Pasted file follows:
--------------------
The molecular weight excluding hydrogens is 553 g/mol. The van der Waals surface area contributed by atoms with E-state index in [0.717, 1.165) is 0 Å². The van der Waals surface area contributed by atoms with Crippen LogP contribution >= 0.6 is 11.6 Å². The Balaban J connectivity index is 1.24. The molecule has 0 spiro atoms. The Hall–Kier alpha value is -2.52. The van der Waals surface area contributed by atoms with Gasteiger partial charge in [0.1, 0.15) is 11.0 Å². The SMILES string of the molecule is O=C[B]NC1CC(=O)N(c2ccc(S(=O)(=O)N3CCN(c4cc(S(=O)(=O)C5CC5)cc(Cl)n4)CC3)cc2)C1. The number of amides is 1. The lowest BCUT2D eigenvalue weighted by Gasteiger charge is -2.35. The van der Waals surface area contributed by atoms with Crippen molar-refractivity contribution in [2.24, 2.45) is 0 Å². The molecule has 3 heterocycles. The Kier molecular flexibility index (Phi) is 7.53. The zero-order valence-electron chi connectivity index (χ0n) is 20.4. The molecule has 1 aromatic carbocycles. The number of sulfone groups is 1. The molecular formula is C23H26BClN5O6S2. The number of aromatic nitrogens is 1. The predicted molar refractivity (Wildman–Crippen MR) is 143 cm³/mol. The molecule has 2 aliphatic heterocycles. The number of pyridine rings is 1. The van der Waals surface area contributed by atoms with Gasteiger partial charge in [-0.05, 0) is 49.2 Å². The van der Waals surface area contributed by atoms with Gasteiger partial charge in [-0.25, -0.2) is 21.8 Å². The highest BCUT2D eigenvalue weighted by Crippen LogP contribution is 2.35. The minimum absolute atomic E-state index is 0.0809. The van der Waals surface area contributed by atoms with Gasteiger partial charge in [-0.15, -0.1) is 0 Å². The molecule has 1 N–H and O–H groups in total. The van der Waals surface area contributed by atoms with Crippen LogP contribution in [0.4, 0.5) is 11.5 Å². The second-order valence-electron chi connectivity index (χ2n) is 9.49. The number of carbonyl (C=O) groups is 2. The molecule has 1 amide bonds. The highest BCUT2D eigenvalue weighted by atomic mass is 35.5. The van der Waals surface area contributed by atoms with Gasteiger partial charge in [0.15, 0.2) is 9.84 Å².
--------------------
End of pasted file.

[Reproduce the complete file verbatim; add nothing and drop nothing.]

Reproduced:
The molecular weight excluding hydrogens is 553 g/mol. The van der Waals surface area contributed by atoms with E-state index in [0.717, 1.165) is 0 Å². The van der Waals surface area contributed by atoms with Crippen LogP contribution >= 0.6 is 11.6 Å². The Balaban J connectivity index is 1.24. The molecule has 0 spiro atoms. The Hall–Kier alpha value is -2.52. The van der Waals surface area contributed by atoms with Gasteiger partial charge in [0.1, 0.15) is 11.0 Å². The SMILES string of the molecule is O=C[B]NC1CC(=O)N(c2ccc(S(=O)(=O)N3CCN(c4cc(S(=O)(=O)C5CC5)cc(Cl)n4)CC3)cc2)C1. The number of amides is 1. The lowest BCUT2D eigenvalue weighted by Gasteiger charge is -2.35. The van der Waals surface area contributed by atoms with Crippen molar-refractivity contribution in [2.24, 2.45) is 0 Å². The molecule has 3 heterocycles. The Kier molecular flexibility index (Phi) is 7.53. The zero-order valence-electron chi connectivity index (χ0n) is 20.4. The molecule has 1 aromatic carbocycles. The number of sulfone groups is 1. The molecular formula is C23H26BClN5O6S2. The number of aromatic nitrogens is 1. The predicted molar refractivity (Wildman–Crippen MR) is 143 cm³/mol. The molecule has 2 aliphatic heterocycles. The number of pyridine rings is 1. The van der Waals surface area contributed by atoms with Gasteiger partial charge in [-0.05, 0) is 49.2 Å². The van der Waals surface area contributed by atoms with Gasteiger partial charge in [-0.25, -0.2) is 21.8 Å². The highest BCUT2D eigenvalue weighted by Crippen LogP contribution is 2.35. The minimum absolute atomic E-state index is 0.0809. The van der Waals surface area contributed by atoms with Gasteiger partial charge in [-0.15, -0.1) is 0 Å². The molecule has 1 N–H and O–H groups in total. The van der Waals surface area contributed by atoms with Crippen LogP contribution in [0.4, 0.5) is 11.5 Å². The second-order valence-electron chi connectivity index (χ2n) is 9.49. The number of carbonyl (C=O) groups is 2. The molecule has 1 amide bonds. The highest BCUT2D eigenvalue weighted by atomic mass is 35.5. The van der Waals surface area contributed by atoms with Gasteiger partial charge in [0.15, 0.2) is 9.84 Å².